b. Police have a wide range of powers to impose conditions on and stop demonstrations. Article 15(2) states that, “The Commissioner of Police may, where he reasonably considers it necessary in the interests of national security or public safety, public order or for the protection of the rights and freedoms of others, impose conditions in respect of any public procession notified…” Though most demonstrations have been allowed to proceed, they have experienced excessive policing. Demonstrators have often been restricted to “designated demonstration areas”, out of sight and hearing ranges of their targets, behind heavily guarded barricades. Demonstrators usually find this unacceptable, which has often resulted in conflict, arrest and prosecution.
c. The maximum penalty for failure to notify the police of a demonstration or rally is five years imprisonment. This is too harsh for an offense that should be decriminalised. Such an excessive penalty goes against all internationally accepted practices. It cannot be emphasised enough that there should be no prison sentence for such an infraction: the only “crime” is failure to get permission from the police to exercise one’s freedom of expression and assembly.
5. Although the Department of Justice finally gave in to public pressure and decided not to prosecute the students charged under the Public Order Ordinance, the legislation in its present form denies people the right to express themselves and peacefully assemble. It transforms this right into a privilege granted by the police. The requirement to notify the police of a demonstration or rally must be separated from the giving to police the power to approve or disapprove of people’s right to express their views.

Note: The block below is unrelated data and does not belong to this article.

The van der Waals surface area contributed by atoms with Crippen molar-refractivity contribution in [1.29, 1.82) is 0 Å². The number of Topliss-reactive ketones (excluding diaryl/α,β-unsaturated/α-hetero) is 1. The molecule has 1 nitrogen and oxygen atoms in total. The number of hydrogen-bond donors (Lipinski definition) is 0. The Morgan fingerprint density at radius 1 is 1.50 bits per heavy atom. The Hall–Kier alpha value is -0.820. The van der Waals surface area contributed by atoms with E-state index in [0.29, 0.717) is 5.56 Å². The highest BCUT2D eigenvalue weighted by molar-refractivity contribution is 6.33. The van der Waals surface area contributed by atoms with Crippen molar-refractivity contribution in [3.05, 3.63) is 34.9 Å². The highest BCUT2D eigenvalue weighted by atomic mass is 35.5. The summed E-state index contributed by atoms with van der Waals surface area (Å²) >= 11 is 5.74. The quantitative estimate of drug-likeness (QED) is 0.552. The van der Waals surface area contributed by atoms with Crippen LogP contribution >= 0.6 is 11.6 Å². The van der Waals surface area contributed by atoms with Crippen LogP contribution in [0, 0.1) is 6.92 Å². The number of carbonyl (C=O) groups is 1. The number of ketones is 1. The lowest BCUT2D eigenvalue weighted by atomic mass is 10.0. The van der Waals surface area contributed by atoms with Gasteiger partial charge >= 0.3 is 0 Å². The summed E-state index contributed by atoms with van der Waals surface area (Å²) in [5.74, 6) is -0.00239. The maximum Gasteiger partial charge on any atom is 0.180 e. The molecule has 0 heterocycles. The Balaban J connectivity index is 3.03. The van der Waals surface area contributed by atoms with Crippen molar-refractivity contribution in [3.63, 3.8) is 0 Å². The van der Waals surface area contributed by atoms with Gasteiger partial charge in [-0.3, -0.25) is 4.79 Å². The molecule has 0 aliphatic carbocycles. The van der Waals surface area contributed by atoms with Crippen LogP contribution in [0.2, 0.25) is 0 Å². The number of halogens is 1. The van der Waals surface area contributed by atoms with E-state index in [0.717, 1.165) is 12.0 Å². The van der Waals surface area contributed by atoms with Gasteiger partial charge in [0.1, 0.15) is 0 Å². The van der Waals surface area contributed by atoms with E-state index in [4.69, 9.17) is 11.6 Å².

6. A second area of concern for freedom of expression in Hong Kong SAR is threats to academic freedom by political agents. On July 7, 2000, Dr. Robert Chung Ting-yiu, Director of the Public Opinion Programme of the Journalism and Media Studies Centre at Hong Kong University (HKU), claimed that he had been politically pressured by Chief Executive Tung Chee-hwa, through a “special channel”, to discontinue public opinion polls on Tung’s popularity and the Hong Kong government’s credibility. A week later Chung revealed that the “special channel” was the head of the university, Vice Chancellor Cheng Yiu-chung, and his deputy, Pro Vice Chancellor Wong Siu-lun. Although the two HKU administrators quickly denied the allegations, controversy immediately erupted over questions of government interference in the work of academics. As a result, the university set up a three-member panel to investigate Chung’s claims. In August, the panel heard that Andrew Lo Cheung-on, a senior special assistant to the chief executive, had met with Vice Chancellor Cheng to discuss Dr. Chung’s public opinion polls. Later Professor Wong met twice with Dr. Chung, and allegedly pressured him to stop the polls.